Obama's humble Prayer at the Western Wall

Joe Crews
Insights - by Joe Howard Crews
July 29, 2008

For some prayer people is a public ostentation. For others, such as Barack Obama, it was meant as a private matter between himself and his Creator.

In his travels to Jerusalem last week, Senator Obama visited the sacred West Wall. Many visitors to the 2,000-year-old Western Wall leave notes in its crevices bearing requests and prayers. Obama placed a small note and then bowed his head during a pre-dawn visit Thursday, following a day spent in talks with Israeli and Palestinian leaders.

In a gross violation of tradition, the note was removed from the wall by a Jewish seminary student immediately after Obama left. He turned it over to an Israeli newspaper, Maariv, which published Obama's prayer, with a photo of his handwritten note. This act drew sharp criticism Friday as an invasion of his privacy and his relationship with God.

The rabbi in charge of the Western Wall, Shmuel Rabinovitz, called it an intrusion on Obama's intimate relationship with God.

"The notes placed between the stones of the Western Wall are between a person and his maker. It is forbidden to read them or make any use of them," Rabinovitz said, adding that the newspaper "damages the Western Wall and damages the personal, deep part of every one of us that we keep to ourselves," he added.

All of us, even agnostics and atheists, have uttered or written payers, if not to God, then to the Universe. Our personal conversations are not meant for ideologues, paparazzi or the public. It is despicable that this privacy would be invaded, either by an individual or by the State.

But Obama's prayer is now public. It is a beautiful prayer, revealing a humility akin to that of Abraham Lincoln during our nation's most perilous time, the Civil War. For this humility I applaud him:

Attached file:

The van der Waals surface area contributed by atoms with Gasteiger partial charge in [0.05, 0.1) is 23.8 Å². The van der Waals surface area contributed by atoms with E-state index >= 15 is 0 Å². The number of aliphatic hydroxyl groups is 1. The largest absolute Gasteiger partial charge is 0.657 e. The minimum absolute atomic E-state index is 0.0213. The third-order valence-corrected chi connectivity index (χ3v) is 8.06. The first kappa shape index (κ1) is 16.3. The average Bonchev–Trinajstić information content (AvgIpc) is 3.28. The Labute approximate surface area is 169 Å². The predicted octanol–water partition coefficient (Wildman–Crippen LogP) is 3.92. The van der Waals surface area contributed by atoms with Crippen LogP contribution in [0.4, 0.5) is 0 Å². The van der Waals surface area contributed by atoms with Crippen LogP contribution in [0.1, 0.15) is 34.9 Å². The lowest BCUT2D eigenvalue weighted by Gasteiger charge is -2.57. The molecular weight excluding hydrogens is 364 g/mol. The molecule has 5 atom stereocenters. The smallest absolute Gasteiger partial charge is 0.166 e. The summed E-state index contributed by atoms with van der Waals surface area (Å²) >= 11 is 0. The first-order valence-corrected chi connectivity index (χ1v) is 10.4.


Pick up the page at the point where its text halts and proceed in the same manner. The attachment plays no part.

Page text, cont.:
"Lord -- Protect my family and me. Forgive me my sins, and help me guard against pride and despair. Give me the wisdom to do what is right and just. And make me an instrument of your will."

Few presidents have entered the White House facing the crises which Obama will meet. I believe his religious faith will, like Lincoln's, help sustain him.

The evidence of Abraham Lincoln's own practice of personal prayer is so abundant that no thoughtful person can deny it. He prayed alone, and he called the nation to prayer; he prayed for guidance, and he prayed in gratitude; he prayed in defeat, and he prayed in victory. Often noted was his reverence when others engaged in vocal prayer. Along with his unashamed reverence, however, went a large measure of personal reticence. Though Lincoln's personal nurse, Mrs. Pomeroy said that she heard the President praying aloud in the White House, we have no text of any vocal prayer uttered by him.

I respect that Senator Obama has a strong religious faith. Further, I respect that he does not wield his faith as a political weapon or claim that God tells him to destroy "Muslim heathens" and innocent children in war. I respect that he is a man of peace and compassion who opens his heart to the Universe and to other people. I respect him most of all because he is a compassionate humanist who listens to the prayerful voices of our planet pleading to us.

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